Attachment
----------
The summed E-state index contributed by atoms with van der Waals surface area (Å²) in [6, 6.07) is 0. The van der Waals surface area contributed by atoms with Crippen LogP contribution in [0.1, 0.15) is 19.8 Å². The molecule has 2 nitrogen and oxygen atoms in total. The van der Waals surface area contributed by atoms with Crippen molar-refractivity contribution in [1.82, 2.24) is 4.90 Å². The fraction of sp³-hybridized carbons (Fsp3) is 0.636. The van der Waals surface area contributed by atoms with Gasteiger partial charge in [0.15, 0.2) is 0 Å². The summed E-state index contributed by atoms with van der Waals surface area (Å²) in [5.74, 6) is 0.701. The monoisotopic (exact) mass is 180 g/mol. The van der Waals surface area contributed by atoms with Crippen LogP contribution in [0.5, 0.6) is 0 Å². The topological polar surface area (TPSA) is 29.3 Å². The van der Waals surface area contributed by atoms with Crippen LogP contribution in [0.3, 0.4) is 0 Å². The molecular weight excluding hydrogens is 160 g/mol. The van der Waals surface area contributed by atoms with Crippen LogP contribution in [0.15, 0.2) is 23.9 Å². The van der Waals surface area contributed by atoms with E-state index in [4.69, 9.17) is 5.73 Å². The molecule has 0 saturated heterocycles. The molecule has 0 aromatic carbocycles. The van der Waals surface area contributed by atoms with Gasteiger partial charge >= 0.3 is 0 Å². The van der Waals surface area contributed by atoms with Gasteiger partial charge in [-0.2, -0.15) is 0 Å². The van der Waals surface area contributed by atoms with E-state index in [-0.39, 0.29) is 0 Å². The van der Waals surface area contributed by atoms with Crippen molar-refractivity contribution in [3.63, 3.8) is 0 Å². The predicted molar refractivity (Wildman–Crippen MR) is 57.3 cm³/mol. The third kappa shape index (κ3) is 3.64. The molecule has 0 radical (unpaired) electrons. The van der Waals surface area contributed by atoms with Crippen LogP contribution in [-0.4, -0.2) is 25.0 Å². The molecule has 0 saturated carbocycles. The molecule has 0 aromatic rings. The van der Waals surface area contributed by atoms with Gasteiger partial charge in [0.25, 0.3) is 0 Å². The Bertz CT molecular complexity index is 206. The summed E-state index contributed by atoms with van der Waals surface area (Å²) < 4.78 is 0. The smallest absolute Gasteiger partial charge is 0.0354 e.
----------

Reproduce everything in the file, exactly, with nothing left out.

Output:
The summed E-state index contributed by atoms with van der Waals surface area (Å²) in [6, 6.07) is 0. The van der Waals surface area contributed by atoms with Crippen LogP contribution in [0.1, 0.15) is 19.8 Å². The molecule has 2 nitrogen and oxygen atoms in total. The van der Waals surface area contributed by atoms with Crippen molar-refractivity contribution in [1.82, 2.24) is 4.90 Å². The fraction of sp³-hybridized carbons (Fsp3) is 0.636. The van der Waals surface area contributed by atoms with Gasteiger partial charge in [0.15, 0.2) is 0 Å². The summed E-state index contributed by atoms with van der Waals surface area (Å²) in [5.74, 6) is 0.701. The monoisotopic (exact) mass is 180 g/mol. The van der Waals surface area contributed by atoms with Crippen LogP contribution in [0.5, 0.6) is 0 Å². The topological polar surface area (TPSA) is 29.3 Å². The van der Waals surface area contributed by atoms with Crippen LogP contribution in [0.3, 0.4) is 0 Å². The molecular weight excluding hydrogens is 160 g/mol. The van der Waals surface area contributed by atoms with Crippen LogP contribution in [0.15, 0.2) is 23.9 Å². The van der Waals surface area contributed by atoms with E-state index in [4.69, 9.17) is 5.73 Å². The molecule has 0 saturated heterocycles. The molecule has 0 aromatic carbocycles. The van der Waals surface area contributed by atoms with Gasteiger partial charge >= 0.3 is 0 Å². The van der Waals surface area contributed by atoms with Gasteiger partial charge in [-0.2, -0.15) is 0 Å². The van der Waals surface area contributed by atoms with E-state index in [-0.39, 0.29) is 0 Å². The van der Waals surface area contributed by atoms with Crippen molar-refractivity contribution in [3.63, 3.8) is 0 Å². The predicted molar refractivity (Wildman–Crippen MR) is 57.3 cm³/mol. The third kappa shape index (κ3) is 3.64. The molecule has 0 radical (unpaired) electrons. The van der Waals surface area contributed by atoms with Crippen LogP contribution in [-0.4, -0.2) is 25.0 Å². The molecule has 0 saturated carbocycles. The molecule has 0 aromatic rings. The van der Waals surface area contributed by atoms with Gasteiger partial charge in [0.25, 0.3) is 0 Å². The Bertz CT molecular complexity index is 206. The summed E-state index contributed by atoms with van der Waals surface area (Å²) < 4.78 is 0. The smallest absolute Gasteiger partial charge is 0.0354 e.